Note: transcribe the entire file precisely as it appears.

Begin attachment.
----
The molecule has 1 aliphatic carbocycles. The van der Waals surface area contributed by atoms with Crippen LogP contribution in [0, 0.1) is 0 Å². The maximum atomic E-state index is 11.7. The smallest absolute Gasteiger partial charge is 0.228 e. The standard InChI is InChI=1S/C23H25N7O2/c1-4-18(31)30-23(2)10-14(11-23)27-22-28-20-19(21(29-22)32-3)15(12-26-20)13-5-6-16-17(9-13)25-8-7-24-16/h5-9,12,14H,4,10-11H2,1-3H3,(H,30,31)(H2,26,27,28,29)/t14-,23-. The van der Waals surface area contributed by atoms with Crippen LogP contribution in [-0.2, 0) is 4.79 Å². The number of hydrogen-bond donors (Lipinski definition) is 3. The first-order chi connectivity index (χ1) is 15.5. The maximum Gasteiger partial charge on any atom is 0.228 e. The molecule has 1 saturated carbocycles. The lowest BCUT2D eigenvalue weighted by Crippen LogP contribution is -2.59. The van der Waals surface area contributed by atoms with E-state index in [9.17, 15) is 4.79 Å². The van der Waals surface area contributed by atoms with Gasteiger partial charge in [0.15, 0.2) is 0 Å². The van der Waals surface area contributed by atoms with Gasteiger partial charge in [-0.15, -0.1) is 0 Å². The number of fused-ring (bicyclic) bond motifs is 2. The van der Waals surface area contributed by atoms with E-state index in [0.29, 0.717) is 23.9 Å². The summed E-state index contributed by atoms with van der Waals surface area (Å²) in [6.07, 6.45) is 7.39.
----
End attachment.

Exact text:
The molecule has 1 aliphatic carbocycles. The van der Waals surface area contributed by atoms with Crippen LogP contribution in [0, 0.1) is 0 Å². The maximum atomic E-state index is 11.7. The smallest absolute Gasteiger partial charge is 0.228 e. The standard InChI is InChI=1S/C23H25N7O2/c1-4-18(31)30-23(2)10-14(11-23)27-22-28-20-19(21(29-22)32-3)15(12-26-20)13-5-6-16-17(9-13)25-8-7-24-16/h5-9,12,14H,4,10-11H2,1-3H3,(H,30,31)(H2,26,27,28,29)/t14-,23-. The van der Waals surface area contributed by atoms with Crippen LogP contribution in [-0.2, 0) is 4.79 Å². The number of hydrogen-bond donors (Lipinski definition) is 3. The first-order chi connectivity index (χ1) is 15.5. The maximum Gasteiger partial charge on any atom is 0.228 e. The molecule has 1 saturated carbocycles. The lowest BCUT2D eigenvalue weighted by Crippen LogP contribution is -2.59. The van der Waals surface area contributed by atoms with E-state index in [9.17, 15) is 4.79 Å². The van der Waals surface area contributed by atoms with Gasteiger partial charge in [0.15, 0.2) is 0 Å². The van der Waals surface area contributed by atoms with Gasteiger partial charge in [-0.15, -0.1) is 0 Å². The number of fused-ring (bicyclic) bond motifs is 2. The van der Waals surface area contributed by atoms with E-state index in [0.29, 0.717) is 23.9 Å². The summed E-state index contributed by atoms with van der Waals surface area (Å²) in [6.07, 6.45) is 7.39.